I don't know if you had a specific OS in mind, but one of the best books on how the Windows operating system works "under the hood" is called Windows Internals. It describes in detail how everything from the kernel, to device drivers, and the file system all work.
If your looking for a good book on how CPUs and processors work, in general, I recommend Computer Architecture: A Quantitative approach. Very good info there!
Also, some good resources on how CPUs work, with perspective to programmers, can be found from the Intel technical library. Everything is free to download there and it makes for some good reading!
Ultra-low-latency programming is hard. Much harder than people suspect when they first start down the path. There are some techniques and "tricks" you can employ. Like IO Completion ports, multi core utilization, highly optimized synchronization techniques, shared memory. The list goes on forever. (edit) It's not as simple as "code-profile-refactor-repeat" because you can write excellent code that is robust and fast, but will never be truly ultra-low latency code.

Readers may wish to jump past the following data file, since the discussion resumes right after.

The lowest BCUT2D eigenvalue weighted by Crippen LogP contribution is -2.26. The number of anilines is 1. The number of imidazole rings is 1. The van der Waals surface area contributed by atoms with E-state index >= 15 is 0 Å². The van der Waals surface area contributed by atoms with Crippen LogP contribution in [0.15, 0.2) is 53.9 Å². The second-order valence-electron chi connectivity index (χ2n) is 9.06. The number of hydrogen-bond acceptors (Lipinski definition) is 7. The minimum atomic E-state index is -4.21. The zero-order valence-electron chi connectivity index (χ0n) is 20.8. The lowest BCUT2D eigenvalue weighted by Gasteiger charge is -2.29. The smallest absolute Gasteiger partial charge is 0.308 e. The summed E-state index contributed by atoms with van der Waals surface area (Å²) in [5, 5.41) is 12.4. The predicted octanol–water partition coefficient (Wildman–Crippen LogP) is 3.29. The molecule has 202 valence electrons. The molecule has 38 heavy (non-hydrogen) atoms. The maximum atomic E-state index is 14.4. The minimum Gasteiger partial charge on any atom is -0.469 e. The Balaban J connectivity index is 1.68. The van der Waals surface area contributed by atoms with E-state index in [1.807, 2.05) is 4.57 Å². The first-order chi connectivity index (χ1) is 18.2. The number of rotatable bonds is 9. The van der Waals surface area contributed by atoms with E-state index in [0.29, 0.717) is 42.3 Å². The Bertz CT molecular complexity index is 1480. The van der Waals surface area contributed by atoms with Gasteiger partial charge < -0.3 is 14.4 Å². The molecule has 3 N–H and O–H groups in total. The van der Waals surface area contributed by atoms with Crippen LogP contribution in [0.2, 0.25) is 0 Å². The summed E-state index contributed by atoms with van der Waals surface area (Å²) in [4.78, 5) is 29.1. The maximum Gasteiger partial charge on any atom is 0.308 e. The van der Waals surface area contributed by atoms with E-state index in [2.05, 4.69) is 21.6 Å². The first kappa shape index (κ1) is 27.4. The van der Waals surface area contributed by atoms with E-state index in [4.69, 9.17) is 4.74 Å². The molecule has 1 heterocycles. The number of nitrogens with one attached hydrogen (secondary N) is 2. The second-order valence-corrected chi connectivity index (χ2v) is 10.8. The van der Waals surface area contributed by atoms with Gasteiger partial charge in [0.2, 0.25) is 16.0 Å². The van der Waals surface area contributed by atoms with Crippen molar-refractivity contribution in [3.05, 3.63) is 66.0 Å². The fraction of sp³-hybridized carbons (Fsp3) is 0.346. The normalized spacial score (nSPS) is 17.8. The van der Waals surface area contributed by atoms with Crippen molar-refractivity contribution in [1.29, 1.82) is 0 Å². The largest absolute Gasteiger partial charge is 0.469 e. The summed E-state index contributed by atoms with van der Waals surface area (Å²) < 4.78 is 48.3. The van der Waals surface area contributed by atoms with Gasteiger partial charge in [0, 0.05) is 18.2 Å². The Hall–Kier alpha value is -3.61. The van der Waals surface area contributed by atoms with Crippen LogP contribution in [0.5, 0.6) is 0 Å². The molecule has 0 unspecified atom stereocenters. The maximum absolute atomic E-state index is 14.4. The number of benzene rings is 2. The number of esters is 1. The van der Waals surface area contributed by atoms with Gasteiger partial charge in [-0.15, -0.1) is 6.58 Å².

Unfortunately there is no one single resource I know of that will show you how it's done. Programmers specializing in (and good at) ultra low-latency code are among the best in the business and the most experienced. And with good reason. Because if there is a silver bullet solution to becoming a good low-latency programmer, it is simply this: you have to know a lot about everything. And that knowledge is not easy to come by. It takes years (decades?) of experience and constant study.
As far as the study itself is concerned, here's a few books I found useful or especially insightful for one reason or another:
Should you ever crave deeper understanding, I heartily recommend Patterson and Hennessy as an intro and Hennessy and Patterson as an intermediate to advanced text. They're pricey, but truly non-pareil; I just wish either or both were available when I got my Masters' degree and entered the workforce designing chips, systems, and parts of system software for them (but, alas!, that was WAY too long ago;-). Stack pointers are so crucial (and the distinction between a microprocessor and any other kind of CPU so utterly meaningful in this context... or, for that matter, in ANY other context, in the last few decades...!-) that I doubt anything but a couple of thorough from-the-ground-up refreshers can help!-)